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What is Loss of Consortium?

Personal Injury

Loss of consortium is one type of damages that people claim in a personal injury or a wrongful death claim. The unique feature about loss of consortium is that the lawsuit to recover these damages is not brought by the actual victim of the injury- instead it is brought by family members who have suffered as a result of the accident by loosing their relationship with the victim. While loss of consortium actions are most common as an accompanying damage claim in wrongful death cases, a loss of consortium case may also be appropriate in certain other types of personal injury.

What is Loss of Consortium?

Tort damages in general are designed to ensure that the victim of an accident is made as whole as he can be by the person who caused his injuries. This means that the courts ensure that an accident victim receives money for any actual losses. Those losses often include medical bills, lost wages and property damage. Because the court recognizes that a person suffers more than just monetary losses, damages are also awarded for pain and suffering and emotional distress in most cases.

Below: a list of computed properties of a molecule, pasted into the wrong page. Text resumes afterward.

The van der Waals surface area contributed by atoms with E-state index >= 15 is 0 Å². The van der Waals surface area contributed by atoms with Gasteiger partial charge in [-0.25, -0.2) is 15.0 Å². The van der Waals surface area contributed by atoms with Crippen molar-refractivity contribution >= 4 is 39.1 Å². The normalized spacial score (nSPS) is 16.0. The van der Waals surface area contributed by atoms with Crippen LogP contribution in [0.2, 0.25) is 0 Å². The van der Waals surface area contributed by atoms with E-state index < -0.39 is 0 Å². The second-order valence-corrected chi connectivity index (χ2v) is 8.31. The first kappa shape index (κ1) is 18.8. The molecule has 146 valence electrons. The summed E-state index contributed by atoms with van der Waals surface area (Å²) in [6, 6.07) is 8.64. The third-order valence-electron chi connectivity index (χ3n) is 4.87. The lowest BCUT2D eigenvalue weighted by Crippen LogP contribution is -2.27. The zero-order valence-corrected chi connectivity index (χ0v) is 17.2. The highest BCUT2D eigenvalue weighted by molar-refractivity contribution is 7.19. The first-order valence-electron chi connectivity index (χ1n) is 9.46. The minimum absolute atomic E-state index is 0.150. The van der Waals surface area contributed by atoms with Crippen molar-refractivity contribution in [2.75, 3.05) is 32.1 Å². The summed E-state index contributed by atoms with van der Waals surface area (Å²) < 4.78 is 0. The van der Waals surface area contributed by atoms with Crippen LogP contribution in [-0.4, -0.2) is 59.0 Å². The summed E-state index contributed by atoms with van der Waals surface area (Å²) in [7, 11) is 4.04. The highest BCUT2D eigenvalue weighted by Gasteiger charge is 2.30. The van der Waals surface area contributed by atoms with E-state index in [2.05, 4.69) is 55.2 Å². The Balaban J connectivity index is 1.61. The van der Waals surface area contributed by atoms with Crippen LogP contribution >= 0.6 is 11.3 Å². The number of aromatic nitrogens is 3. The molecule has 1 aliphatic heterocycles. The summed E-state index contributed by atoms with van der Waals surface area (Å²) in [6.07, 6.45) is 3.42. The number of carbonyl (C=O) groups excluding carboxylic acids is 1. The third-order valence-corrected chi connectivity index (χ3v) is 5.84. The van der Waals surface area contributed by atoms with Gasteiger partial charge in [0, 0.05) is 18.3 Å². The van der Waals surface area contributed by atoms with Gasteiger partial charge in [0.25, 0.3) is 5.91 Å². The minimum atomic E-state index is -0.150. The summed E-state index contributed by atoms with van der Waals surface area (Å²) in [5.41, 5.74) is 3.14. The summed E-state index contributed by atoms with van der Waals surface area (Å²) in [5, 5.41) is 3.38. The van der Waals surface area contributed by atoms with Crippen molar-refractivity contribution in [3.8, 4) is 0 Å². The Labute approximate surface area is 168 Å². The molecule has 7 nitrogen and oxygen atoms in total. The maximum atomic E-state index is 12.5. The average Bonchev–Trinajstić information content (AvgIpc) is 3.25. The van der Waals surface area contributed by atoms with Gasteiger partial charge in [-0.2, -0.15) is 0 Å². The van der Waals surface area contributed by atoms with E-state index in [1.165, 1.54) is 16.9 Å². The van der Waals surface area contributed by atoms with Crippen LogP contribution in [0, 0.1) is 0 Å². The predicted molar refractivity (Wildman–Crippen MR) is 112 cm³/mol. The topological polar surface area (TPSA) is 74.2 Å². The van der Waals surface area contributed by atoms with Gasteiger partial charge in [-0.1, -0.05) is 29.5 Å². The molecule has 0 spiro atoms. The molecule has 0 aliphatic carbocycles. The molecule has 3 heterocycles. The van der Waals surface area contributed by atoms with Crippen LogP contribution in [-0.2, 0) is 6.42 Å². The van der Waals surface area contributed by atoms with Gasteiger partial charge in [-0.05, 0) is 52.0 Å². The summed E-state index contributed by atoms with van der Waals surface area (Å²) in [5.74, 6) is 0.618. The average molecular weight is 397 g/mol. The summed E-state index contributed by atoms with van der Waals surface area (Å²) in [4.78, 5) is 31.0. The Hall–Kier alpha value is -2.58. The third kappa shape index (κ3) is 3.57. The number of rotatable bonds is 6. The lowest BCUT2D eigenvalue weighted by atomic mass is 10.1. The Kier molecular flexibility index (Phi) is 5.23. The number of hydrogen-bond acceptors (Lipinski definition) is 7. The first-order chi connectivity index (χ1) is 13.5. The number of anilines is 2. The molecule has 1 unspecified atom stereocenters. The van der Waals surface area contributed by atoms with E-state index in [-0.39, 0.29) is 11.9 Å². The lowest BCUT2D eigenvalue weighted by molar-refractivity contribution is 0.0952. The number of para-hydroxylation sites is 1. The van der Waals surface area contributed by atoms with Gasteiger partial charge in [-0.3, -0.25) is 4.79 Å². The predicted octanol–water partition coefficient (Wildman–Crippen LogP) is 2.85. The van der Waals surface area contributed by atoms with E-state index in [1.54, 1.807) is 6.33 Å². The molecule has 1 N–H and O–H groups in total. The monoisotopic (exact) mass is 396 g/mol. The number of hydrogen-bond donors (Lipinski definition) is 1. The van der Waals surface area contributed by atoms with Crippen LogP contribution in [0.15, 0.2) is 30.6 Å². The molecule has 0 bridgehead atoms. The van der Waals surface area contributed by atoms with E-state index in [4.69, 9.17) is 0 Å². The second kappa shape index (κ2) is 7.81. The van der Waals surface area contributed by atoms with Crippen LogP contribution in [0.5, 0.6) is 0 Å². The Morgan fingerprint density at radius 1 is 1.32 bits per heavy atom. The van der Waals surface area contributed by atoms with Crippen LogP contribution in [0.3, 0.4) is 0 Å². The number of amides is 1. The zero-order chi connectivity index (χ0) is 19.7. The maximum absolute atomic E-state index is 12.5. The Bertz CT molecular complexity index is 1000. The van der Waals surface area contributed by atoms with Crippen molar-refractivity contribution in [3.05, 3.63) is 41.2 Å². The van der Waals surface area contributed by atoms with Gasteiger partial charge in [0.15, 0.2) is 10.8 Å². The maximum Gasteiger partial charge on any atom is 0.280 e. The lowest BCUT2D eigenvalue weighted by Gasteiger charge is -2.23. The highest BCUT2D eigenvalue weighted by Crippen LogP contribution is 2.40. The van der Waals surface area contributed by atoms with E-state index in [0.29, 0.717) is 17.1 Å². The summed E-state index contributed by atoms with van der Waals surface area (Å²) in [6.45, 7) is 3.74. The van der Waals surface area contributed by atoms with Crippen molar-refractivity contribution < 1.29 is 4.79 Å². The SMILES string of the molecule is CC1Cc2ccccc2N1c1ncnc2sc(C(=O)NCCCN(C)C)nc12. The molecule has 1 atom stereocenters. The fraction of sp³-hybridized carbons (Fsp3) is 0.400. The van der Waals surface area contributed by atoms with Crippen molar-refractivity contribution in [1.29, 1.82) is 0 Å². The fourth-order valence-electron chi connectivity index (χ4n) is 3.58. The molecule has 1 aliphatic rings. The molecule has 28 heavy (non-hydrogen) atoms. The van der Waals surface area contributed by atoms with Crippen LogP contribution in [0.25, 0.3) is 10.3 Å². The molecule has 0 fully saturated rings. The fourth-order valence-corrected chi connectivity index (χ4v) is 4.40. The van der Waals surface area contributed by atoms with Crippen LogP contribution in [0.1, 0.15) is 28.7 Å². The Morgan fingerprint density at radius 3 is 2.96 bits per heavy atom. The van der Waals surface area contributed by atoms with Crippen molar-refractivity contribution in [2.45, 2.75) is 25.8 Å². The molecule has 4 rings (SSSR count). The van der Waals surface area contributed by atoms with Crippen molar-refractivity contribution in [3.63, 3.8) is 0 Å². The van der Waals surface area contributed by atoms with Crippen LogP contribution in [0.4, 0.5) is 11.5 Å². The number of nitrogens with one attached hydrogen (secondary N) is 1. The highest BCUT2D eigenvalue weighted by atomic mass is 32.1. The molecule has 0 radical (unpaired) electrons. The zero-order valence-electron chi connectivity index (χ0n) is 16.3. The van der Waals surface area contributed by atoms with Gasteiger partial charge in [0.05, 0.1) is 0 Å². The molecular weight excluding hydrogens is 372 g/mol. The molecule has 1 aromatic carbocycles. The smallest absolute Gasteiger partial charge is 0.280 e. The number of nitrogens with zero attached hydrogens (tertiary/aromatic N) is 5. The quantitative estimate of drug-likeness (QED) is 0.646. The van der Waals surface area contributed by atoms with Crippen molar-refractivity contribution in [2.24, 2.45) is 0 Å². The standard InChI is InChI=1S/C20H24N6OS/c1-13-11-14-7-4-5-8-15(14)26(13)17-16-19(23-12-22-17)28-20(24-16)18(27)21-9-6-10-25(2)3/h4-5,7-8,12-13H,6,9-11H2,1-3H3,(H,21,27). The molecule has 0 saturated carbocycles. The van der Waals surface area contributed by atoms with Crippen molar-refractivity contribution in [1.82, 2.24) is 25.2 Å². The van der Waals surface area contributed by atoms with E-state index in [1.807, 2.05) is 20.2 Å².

Loss of consortium damages are an additional type of damage that exist because the court recognizes that the actual victim of an accident is not the only person who suffers a loss. When someone is injured or killed, his family suffers a loss as well. The family should thus be compensated for that loss by the defendant who caused it, and loss of consortium is one way to do this.

States have different rules associated with who can file a damage claim for loss of consortium. In some states, this particular claim is limited to spouses, such as a husband or wife. In such cases, loss of consortium damages are appropriate not only in cases where a victim dies and his spouse is deprived of his company, but also in cases where a spouse is no longer able to have normal sexual relations as a result of the injury or damage that occurred. In states where loss of consortium is limited to a spouse, an additional claim for loss of companionship often exists to allow children to recover damages if they lose their parent. In other states, any immediate family member who suffers the loss of the victim is able to bring a loss of consortium claim to recover monetary damages to compensate him.

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